However, he adds that branches are not “dead” and that the major banks recognise that their branch networks will continue to play a central role in their overall distribution strategies in the future, but that the size, scope and configuration of the physical branch network will most likely be different.

When the pandemic started, banks shifted their strategic focus from managing profitability and delivering stakeholder returns to managing operational stability and ensuring balance sheet resilience, says Prinsloo. He says this resulted in both technology infrastructure and customer service levels holding up without major incident despite the sudden increase in digital transaction volumes.

If one looks at the banks individually, the results all show continued increases in the cost of networks and technology while staff costs increased very little.

Prinsloo mentions that all the major banks maintained their capital levels comfortably above regulatory requirements and none needed to make use of any of the relaxations announced by authorities.

Banks did not use relief measures offered by authorities

Source: PwC FY20 SA Major Banks Analysis

Rivaan Roopnarain, PwC Africa banking partner says a key take-away is that SA banks are well managed. “Banks have shown their ability to respond purposefully to crisis conditions.

“For the majority of the major banks’ management teams and their people, 2020 will have been the most difficult and complex year on record,” says Roopnarain.

He took a good look at what the management teams predicted for the future, saying that uncertainty will continue from a public health and from an economic standpoint. “The common consensus is that of more uncertainty ahead.

“Some of the major banks have cautiously indicated in their results announcements that they are hopeful to have seen the bottom from an earnings perspective. Early indicators emanating in the first quarter of 2021 show a sliver of positivity – with increased client activity, retail credit collections and early-stage debt relief showing a few promising trends,” he says.

“The major banks hope that earnings trends return to more business-as-usual levels as impairments stabilise. Consequently, a strong focus on credit collections is likely to be a key theme of activity in 2021.

“Positive indicators come with heavy caution – as some commentators note that there is little to no pent-up demand seen on the immediate horizon: in their view, the economy is simply too weak and unemployment too high to contemplate what a meaningful recovery might look like,” says Roopnarain.

PwC concluded that its analysts expect that it will take a few years for GDP to return to pre-pandemic levels. “Through this crisis, however, the major banks have demonstrated their intent to be part of the solution,” notes the report.

The analysis actually delivers good news in the sense that SA banks survived the battle last year, despite some serious damage – and although we like to criticise banks and bankers, healthy banks are essential.

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COMMENTS   8

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To Costa & Adriaan, it was never the Covid plandemic that caused havoc, it was the silly rules/lockdowns and regulations that caused all the damage. Please understand this.
Governments & Politicians were paid lots of money to ensure they collapse the country & economy, in return they can implement various laws(without due process), ensure people are delayed/prevented from an education, greatest wealth transfer from old/sick people when they die & push the socialist agenda (similar to “animal farm”).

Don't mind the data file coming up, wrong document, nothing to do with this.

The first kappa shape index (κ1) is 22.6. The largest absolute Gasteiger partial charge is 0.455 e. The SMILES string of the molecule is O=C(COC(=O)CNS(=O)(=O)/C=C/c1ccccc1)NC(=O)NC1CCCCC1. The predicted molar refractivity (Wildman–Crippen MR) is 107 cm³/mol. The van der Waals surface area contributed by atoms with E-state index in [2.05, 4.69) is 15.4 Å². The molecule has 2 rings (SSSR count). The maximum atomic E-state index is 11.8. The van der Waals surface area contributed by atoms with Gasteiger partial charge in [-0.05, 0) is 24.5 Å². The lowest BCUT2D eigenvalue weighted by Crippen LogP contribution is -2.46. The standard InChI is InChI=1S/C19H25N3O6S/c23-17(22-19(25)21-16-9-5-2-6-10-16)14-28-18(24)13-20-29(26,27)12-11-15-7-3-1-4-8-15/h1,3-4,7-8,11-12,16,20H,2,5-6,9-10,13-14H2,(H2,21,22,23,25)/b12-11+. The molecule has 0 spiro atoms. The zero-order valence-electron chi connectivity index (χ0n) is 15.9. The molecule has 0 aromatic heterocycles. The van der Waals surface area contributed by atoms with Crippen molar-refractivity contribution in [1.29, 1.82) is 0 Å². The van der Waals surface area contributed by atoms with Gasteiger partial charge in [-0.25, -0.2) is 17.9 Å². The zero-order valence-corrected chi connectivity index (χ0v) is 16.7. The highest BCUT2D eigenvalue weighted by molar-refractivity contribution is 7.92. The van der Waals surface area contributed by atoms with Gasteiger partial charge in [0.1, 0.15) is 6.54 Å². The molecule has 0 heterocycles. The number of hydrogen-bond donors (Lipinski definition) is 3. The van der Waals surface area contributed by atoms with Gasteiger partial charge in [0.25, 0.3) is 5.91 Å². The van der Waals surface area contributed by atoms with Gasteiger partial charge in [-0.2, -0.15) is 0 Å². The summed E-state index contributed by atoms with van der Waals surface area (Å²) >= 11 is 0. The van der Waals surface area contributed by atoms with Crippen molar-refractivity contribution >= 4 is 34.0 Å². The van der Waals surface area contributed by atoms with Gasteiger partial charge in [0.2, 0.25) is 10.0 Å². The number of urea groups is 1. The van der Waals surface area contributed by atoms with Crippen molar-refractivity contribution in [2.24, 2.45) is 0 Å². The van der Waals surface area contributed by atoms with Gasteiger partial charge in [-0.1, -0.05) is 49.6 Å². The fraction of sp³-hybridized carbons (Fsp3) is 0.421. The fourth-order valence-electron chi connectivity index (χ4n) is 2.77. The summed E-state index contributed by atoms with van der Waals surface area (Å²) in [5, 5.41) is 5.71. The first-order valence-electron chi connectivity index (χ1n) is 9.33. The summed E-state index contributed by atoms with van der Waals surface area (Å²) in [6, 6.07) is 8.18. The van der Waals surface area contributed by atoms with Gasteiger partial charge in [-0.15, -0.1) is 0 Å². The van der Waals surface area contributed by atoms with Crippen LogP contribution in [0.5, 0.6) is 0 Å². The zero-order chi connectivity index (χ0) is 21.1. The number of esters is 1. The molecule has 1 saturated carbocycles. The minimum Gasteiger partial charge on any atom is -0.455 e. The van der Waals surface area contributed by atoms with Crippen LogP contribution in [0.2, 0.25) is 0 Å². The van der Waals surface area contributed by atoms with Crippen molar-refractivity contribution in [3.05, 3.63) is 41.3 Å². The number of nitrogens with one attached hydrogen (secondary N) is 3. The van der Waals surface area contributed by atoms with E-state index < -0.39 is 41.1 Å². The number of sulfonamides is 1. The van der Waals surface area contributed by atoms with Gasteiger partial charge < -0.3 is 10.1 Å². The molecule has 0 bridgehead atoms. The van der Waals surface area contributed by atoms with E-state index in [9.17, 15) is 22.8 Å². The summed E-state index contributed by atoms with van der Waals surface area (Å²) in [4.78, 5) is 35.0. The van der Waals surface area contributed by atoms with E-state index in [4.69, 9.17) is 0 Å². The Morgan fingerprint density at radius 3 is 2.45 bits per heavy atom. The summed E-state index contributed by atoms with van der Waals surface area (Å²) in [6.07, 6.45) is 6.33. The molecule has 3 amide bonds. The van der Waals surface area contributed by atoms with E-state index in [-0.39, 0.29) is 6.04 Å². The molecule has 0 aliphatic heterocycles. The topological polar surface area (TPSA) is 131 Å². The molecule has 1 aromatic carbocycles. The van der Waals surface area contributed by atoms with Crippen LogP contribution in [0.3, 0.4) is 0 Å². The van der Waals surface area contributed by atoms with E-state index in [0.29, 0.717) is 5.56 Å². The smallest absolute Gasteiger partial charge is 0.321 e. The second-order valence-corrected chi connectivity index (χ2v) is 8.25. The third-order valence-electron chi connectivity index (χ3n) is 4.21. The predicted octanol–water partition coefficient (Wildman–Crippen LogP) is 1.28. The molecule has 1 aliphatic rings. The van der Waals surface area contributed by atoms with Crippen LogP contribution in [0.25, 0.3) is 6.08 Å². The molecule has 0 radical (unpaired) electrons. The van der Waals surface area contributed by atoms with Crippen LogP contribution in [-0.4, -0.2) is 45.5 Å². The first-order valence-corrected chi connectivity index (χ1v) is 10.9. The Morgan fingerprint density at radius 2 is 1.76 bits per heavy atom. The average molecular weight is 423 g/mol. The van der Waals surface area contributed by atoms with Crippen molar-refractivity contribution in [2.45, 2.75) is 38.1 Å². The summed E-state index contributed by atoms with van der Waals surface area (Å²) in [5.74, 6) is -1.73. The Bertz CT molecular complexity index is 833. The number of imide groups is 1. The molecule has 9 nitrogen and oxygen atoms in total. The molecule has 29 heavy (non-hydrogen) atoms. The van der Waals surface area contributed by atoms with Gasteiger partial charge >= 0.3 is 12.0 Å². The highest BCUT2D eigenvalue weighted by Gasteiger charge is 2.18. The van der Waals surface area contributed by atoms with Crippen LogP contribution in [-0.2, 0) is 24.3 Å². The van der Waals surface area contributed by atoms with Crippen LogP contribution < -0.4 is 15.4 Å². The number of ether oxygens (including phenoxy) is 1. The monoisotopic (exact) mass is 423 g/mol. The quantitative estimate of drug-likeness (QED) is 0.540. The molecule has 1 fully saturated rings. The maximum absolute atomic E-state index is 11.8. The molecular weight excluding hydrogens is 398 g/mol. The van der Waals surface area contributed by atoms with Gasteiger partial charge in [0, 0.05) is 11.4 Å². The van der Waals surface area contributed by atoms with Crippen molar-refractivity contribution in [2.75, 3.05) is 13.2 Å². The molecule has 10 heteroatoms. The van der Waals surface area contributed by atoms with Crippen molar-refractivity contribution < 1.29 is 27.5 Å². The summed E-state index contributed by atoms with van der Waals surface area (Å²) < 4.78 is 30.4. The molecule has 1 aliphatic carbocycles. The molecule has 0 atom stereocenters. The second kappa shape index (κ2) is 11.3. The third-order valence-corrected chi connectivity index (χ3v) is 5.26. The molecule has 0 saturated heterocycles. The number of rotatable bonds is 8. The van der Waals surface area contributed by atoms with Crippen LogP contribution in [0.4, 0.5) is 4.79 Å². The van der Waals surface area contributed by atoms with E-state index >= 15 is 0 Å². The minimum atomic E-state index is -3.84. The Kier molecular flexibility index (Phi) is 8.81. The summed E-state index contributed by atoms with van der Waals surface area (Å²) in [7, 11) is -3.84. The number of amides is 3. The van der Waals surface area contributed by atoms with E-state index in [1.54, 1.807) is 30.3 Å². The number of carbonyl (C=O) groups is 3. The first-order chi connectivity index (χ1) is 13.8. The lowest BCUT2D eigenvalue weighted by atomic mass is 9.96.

Brilliant Comment @eudonkickey.

Who knows what the next excuse will be when their position as a governing party is threatened, they may intentionally cripple the country just out of spite!

Looks like the Standard Bank share has been the worst performer in its sector in the past year.

One can go do the same on many industries. Ironically in a pandemic, even the healthcare industry has a bad year. Travel, tourism, property, car sales, most retail, etc etc

Yet, stock markets especially in the US, are at record multiples of anything you bring me.

If we look at these provisions for bad debt, that reflects on the damage caused to small entrepreneurs and their employees, then we should ask if it is worth it. These losses are the cost of lockdown policies. This is the price we pay for the actions of politicians and academics who received their full salaries. They did not bear the cost of their policies and actions. The rest of us paid for their actions.

We have lost two decades of GDP growth. What did we gain? What did the average citizen get in return for the sacrifice of 20 years of GDP growth per capita?

We are supposed to be a democratic country. If we break down the losses, impairments, writeoffs, lack of growth and the loss of wages and benefits to a cost per citizen, how many people will support lockdown measures? It is clear that lockdown served no purpose and did not prevent the virus from spreading. The virus is active in every town and every hostel and home in the country, but now the added burden of the lack of income and financial support is also present. There are only costs and zero benefits.

People support lockdown measures because they ignore their share of the costs. This is the definition of ignorance.

Sensei : you are perhaps not spotting the opportunity that bankers had.

So covid year, people expect bad (and management has already reset their option scheme) : drain the swamp with journal entries (provision for bad debt are free of cash flow). And in earnest discussion with the auditors, they tend to go with management.

Over next two years relax the provisions as required to meet the performance pay hurdles. Easy game.

I did get that point earlier on but still – they are not allowed to cook the books or provide for more bad loans that can be reasonably expected. Nobody knew how many days of lockdown we would suffer. The losses can still be more than what they provided for.

I do however accept your point and I thank you for making it.

Eish – my comments, she is gone?

End of comments.